• Archipelago on tinymixtapes Eureka! list for 2007

    Dez 21 2007, 1h06 por countrymarxist

    Archipelago's Images Of Popular Deities makes the 2007 "Eureka!" list at tinymixtapes!


    Archipelago avoid all the clichés that come to mind when you hear the “free-folk improv” label – their rich, muddy pieces unspool over quarter-hours without pretense or indulgent drugginess, somehow evoking playfulness and doom, lightness and density. The songs wander and let the imagination do likewise, always maintaining a balance between the ethereal and the rugged – a chain of tech-savvy swamp mystics in torn-up boots: they’ve got one foot in the pirogue, one on the stompbox. Voices purloined from scratchy radios chatter and then melt, like tape left out in the Gulf Coast sun. Silver clouds of glockenspiel tone waft upward, while earthy textures rub against each other; you’re looking up at a sky thick with sun and storm, while you scrape your cheek against bark, crushing dirt through the gaps between your fingers. …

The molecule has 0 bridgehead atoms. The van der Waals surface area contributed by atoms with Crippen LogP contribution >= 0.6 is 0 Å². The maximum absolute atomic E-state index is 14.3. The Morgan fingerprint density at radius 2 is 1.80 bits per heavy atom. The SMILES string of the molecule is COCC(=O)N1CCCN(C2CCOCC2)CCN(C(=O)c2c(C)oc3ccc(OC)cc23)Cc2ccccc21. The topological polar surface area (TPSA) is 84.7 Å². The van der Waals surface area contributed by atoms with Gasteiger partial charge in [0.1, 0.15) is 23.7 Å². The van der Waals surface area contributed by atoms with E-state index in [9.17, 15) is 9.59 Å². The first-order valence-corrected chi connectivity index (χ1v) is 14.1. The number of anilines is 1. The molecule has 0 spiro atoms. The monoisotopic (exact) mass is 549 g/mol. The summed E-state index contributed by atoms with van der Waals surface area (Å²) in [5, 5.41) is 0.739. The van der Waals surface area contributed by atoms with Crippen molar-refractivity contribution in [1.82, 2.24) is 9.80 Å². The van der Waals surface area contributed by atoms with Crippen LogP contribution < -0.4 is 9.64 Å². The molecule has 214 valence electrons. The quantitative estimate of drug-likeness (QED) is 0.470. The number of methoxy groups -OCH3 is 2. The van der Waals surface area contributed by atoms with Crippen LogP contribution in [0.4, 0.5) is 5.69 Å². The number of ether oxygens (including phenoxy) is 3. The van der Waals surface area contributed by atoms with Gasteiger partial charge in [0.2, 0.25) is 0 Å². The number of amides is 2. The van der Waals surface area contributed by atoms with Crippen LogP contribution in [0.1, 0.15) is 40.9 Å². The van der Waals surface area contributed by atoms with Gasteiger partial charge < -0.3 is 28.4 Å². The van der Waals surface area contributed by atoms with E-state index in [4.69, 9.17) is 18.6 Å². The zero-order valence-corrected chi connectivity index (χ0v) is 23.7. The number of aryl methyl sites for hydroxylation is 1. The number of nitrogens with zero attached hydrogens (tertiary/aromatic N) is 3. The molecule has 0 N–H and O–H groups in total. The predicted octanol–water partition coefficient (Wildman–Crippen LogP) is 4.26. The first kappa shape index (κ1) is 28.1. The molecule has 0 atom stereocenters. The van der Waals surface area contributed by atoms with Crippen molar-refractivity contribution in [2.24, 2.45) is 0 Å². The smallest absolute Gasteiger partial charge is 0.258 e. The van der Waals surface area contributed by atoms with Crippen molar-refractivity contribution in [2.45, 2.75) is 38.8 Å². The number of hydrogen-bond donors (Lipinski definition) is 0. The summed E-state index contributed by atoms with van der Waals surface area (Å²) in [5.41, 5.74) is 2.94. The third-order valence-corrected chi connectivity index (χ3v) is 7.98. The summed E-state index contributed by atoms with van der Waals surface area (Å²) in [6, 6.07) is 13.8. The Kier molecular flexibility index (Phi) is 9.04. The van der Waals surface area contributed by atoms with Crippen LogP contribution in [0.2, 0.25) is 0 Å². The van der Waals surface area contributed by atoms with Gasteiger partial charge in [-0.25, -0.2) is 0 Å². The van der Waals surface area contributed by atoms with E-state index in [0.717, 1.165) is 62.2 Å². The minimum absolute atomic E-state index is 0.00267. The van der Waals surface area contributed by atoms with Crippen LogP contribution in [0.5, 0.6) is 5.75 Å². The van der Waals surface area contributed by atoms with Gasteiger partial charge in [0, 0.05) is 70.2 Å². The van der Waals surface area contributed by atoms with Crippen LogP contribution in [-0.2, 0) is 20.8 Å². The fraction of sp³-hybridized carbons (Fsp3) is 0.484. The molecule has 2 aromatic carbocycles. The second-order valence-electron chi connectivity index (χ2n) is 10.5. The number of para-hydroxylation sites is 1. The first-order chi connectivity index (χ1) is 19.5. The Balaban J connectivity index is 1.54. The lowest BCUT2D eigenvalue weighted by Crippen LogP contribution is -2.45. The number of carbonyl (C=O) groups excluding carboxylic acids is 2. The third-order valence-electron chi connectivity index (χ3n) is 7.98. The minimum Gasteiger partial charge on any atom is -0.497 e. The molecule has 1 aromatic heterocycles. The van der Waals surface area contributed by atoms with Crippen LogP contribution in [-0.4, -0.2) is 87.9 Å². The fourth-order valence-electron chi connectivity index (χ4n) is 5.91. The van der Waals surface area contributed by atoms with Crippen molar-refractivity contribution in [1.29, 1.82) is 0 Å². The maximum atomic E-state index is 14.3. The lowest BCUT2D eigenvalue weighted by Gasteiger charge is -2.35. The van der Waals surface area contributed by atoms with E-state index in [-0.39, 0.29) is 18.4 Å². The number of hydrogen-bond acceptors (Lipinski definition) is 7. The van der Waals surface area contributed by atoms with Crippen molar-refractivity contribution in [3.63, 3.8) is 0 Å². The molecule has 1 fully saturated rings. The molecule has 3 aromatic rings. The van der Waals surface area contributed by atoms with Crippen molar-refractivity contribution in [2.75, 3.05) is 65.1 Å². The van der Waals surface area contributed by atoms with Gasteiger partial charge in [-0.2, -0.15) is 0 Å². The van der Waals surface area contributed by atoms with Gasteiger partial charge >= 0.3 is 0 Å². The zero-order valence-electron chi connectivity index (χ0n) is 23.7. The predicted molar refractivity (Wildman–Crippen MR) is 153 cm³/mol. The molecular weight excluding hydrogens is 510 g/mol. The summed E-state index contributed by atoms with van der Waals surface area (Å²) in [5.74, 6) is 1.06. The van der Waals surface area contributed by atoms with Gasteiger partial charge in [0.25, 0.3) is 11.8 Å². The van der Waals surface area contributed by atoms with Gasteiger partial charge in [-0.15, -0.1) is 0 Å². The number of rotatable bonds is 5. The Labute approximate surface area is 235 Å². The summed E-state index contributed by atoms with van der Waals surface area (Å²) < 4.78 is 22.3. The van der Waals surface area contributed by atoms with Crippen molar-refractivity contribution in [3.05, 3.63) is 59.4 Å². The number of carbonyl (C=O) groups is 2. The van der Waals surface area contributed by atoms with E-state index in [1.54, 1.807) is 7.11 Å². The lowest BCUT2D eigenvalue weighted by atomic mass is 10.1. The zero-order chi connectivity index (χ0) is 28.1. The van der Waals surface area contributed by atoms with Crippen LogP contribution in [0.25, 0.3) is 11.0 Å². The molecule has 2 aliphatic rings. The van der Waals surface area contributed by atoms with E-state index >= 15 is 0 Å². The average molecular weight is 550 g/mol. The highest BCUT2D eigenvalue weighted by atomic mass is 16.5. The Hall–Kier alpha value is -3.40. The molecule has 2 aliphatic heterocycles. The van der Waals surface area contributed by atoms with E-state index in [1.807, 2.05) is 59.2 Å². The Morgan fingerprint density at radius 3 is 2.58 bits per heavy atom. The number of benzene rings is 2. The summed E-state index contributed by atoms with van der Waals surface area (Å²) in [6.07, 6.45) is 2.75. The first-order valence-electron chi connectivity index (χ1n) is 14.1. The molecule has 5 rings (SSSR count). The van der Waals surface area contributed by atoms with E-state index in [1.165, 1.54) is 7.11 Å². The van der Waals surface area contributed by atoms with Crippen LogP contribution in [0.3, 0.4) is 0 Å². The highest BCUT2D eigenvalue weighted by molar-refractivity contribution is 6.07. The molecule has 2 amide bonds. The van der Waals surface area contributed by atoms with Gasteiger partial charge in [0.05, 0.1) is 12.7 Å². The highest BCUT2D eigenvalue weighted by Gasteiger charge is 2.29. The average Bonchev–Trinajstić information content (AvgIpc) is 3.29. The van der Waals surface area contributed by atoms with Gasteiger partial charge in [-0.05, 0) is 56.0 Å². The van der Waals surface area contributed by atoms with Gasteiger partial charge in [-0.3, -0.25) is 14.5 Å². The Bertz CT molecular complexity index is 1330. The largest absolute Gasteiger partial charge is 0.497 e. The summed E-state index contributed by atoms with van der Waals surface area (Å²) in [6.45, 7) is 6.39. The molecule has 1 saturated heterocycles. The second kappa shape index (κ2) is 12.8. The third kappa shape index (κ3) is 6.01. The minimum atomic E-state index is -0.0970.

• Archipelago review on popmatters

    Dez 3 2007, 16h10 por countrymarxist

    Reviewed at: Popmatters

    by D.M. Edwards
    Islands In The Storm

    In the spirit of Jackie-O Motherfucker, Pelt, and Sunburned Hand of the Man, comes Images Of Popular Deities. Usually, at each Archipelago session, no one plays the same instrument they usually play. A giant collection of acoustic instruments and exotic noisemakers is used and the occasion is an excuse to play around with the diversity of sound, tonality and rhythm. On the evidence of this disc they deserve a much wider audience (and I don’t mean obese).

    Archipelago is a pretty open lineup that has included almost everyone on the Backporch Revolution label. While some members were absent, Images of Popular Deities features: Brian Abbott playing acoustic guitar; Jon Blair on didgeridoo and percussion; Dan Haugh percussion; Potpie turntabling; Gabe Pickard’s cello and vocal work; Alec Vance on melodica, dobro, and guitar; and Jim Yonkus’s upright bass and xylophone. Recording took place in the BPR studio immediately following…